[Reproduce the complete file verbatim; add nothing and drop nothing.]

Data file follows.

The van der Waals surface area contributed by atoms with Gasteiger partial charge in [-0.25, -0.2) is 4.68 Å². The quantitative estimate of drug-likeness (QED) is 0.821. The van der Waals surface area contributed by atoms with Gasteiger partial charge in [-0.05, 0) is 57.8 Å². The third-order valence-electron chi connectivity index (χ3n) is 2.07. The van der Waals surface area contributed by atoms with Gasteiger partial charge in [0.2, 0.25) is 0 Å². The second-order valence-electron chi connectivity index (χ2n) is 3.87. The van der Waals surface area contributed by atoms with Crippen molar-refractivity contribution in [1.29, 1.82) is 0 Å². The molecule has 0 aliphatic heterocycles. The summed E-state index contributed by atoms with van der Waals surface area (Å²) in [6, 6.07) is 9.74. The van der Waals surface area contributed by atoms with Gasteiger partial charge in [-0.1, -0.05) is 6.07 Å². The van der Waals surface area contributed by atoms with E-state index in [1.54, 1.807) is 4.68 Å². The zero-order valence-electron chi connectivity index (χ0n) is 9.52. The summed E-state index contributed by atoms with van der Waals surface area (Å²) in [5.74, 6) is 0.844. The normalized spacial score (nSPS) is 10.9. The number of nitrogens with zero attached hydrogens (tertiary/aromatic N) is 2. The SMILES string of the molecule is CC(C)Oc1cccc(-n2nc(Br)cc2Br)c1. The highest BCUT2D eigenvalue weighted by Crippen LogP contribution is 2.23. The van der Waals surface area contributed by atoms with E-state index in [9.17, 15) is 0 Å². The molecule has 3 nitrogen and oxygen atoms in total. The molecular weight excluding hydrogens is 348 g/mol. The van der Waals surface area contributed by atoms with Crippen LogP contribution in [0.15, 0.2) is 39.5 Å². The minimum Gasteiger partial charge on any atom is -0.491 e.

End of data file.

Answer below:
The van der Waals surface area contributed by atoms with Gasteiger partial charge in [-0.25, -0.2) is 4.68 Å². The quantitative estimate of drug-likeness (QED) is 0.821. The van der Waals surface area contributed by atoms with Gasteiger partial charge in [-0.05, 0) is 57.8 Å². The third-order valence-electron chi connectivity index (χ3n) is 2.07. The van der Waals surface area contributed by atoms with Gasteiger partial charge in [0.2, 0.25) is 0 Å². The second-order valence-electron chi connectivity index (χ2n) is 3.87. The van der Waals surface area contributed by atoms with Crippen molar-refractivity contribution in [1.29, 1.82) is 0 Å². The molecule has 0 aliphatic heterocycles. The summed E-state index contributed by atoms with van der Waals surface area (Å²) in [6, 6.07) is 9.74. The van der Waals surface area contributed by atoms with Gasteiger partial charge in [-0.1, -0.05) is 6.07 Å². The van der Waals surface area contributed by atoms with E-state index in [1.54, 1.807) is 4.68 Å². The zero-order valence-electron chi connectivity index (χ0n) is 9.52. The summed E-state index contributed by atoms with van der Waals surface area (Å²) in [5.74, 6) is 0.844. The normalized spacial score (nSPS) is 10.9. The number of nitrogens with zero attached hydrogens (tertiary/aromatic N) is 2. The SMILES string of the molecule is CC(C)Oc1cccc(-n2nc(Br)cc2Br)c1. The highest BCUT2D eigenvalue weighted by Crippen LogP contribution is 2.23. The van der Waals surface area contributed by atoms with E-state index in [9.17, 15) is 0 Å². The molecule has 3 nitrogen and oxygen atoms in total. The molecular weight excluding hydrogens is 348 g/mol. The van der Waals surface area contributed by atoms with Crippen LogP contribution in [0.15, 0.2) is 39.5 Å². The minimum Gasteiger partial charge on any atom is -0.491 e.